Mobile App-Friendly Digital Inhaler Could Improve Asthma, COPD Care


The ProAir Digihaler, from Teva, will reach the US markets widescale in 2020 after receiving FDA approval.

The US Food and Drug Administration (FDA) approved the first and only mobile app-friendly digital inhaler with built-in sensors for patients with asthma and chronic obstructive pulmonary disease (COPD).

The digital inhaler, albuterol sulfate 117 mcg inhalation powder (ProAir Digihaler), has been indicated for the treatment and prevention of bronchospasm in patients aged 4 years and older with reversible obstructive airway disease (OAD), as well as for the prevention of exercise-induced bronchospasm (EIB) in similarly aged patients.

Teva Pharmaceutical’s new device received the FDA approval on December 21—just prior to the start of the federal government shutdown. The company now plans a national launch of the tech-savvy inhaler for 2020.

The ProAir Digihaler is equipped with digital technology that provides patients with data on their inhaler use—intended to help improve dialogue between patients and physicians on the former’s OAD management and care.

“This approval marks a significant milestone not only for Teva, but for the respiratory community as it allows patients and their caregivers to better understand inhaler usage through digital technology,” Sven Dethlefs, Executive Vice President of Teva’s Global Marketing & Portfolio, said in a statement.

AOD inhaler adherence and proper use has been a continued area of focus for clinicians and investigators alike. Last year, Sonali Bose, MD, an assistant professor at the Icahn School of Medicine, told MD Magazine® that adherence and proper use issues have become so prevalent that there’s belief improving both practices would result in downstream benefits for AOD care.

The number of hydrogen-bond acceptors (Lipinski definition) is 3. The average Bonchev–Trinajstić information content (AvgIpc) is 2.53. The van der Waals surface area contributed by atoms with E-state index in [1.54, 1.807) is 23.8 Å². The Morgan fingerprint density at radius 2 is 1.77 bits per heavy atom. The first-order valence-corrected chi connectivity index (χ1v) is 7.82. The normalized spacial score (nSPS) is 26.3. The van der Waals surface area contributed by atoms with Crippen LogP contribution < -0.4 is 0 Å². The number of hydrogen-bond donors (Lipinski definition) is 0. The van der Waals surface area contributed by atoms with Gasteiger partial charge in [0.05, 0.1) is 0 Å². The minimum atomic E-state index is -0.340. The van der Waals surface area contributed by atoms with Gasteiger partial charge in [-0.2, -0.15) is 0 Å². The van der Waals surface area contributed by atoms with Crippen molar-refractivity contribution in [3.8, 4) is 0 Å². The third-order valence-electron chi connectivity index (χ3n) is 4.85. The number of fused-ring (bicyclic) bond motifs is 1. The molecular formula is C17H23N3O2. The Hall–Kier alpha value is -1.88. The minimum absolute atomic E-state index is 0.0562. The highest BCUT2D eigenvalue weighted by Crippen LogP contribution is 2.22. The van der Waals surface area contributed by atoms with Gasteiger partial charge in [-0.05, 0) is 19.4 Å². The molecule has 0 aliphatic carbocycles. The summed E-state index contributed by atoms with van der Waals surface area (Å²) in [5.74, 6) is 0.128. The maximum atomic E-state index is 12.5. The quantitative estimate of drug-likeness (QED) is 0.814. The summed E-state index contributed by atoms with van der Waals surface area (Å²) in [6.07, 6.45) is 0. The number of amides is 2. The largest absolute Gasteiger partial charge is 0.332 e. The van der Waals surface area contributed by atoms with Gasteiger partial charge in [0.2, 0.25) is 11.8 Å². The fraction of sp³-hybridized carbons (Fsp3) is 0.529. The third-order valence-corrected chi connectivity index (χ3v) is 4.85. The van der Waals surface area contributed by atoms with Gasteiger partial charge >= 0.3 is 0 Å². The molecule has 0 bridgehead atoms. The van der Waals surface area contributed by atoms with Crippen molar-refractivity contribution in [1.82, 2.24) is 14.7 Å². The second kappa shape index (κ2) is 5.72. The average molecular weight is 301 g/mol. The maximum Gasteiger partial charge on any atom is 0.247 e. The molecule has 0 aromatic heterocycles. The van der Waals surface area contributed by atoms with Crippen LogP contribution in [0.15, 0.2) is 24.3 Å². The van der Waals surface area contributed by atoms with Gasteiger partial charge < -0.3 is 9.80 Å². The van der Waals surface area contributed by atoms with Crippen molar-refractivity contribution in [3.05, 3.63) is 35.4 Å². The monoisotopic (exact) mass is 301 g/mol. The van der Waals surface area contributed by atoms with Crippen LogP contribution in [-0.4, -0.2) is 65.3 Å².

“A lot of what we thought about previously as being severe asthma actually ends up being asthma that is difficult to treat because of these issues in the way patients have been taking their medications—not only in terms of their inhaler technique, but also in terms of their adherence,” Bose said.

In a submitted column to MD Mag on the importance of correct inhaler use, Tonya Winders, MBA, president and chief executive officer of the Allergy & Asthma Network, advocated for a review of inhaler technique at each patient-physician appointment.

“(Healthcare providers), in partnerships with their patients, can demonstrate optimal inhaler technique to empower their patients and families to strive for an increased and robust lifestyle,” Winders wrote.

The new Teva digital inhaler uses built-in sensors which detect inhaler use and measure inspiratory flow. Such data is sent to a companion mobile app via Bluetooth, allowing patients to review and share data over the duration of care.

The administered therapy from the inhaler is a breath-activated, multi-dose dry powder albuterol—the most commonly used asthma therapy. Its approval was based on the review of a supplemental new drug application (sNDA). The availability of the inhaler through 2019 will be based on a limited number of “Early Experience” program partners, which will allow healthcare systems in certain regions of the country to contribute to the first round of real-world application analysis.

In a statement accompanying the approval, Winders noted the benefit of a technological advancement in a field currently occupied by 25 million US patients—most with a history of difficulty properly treating their OAD.

“This approval is a major step forward and is indicative of how medications are evolving through technological innovations,” Winders said.

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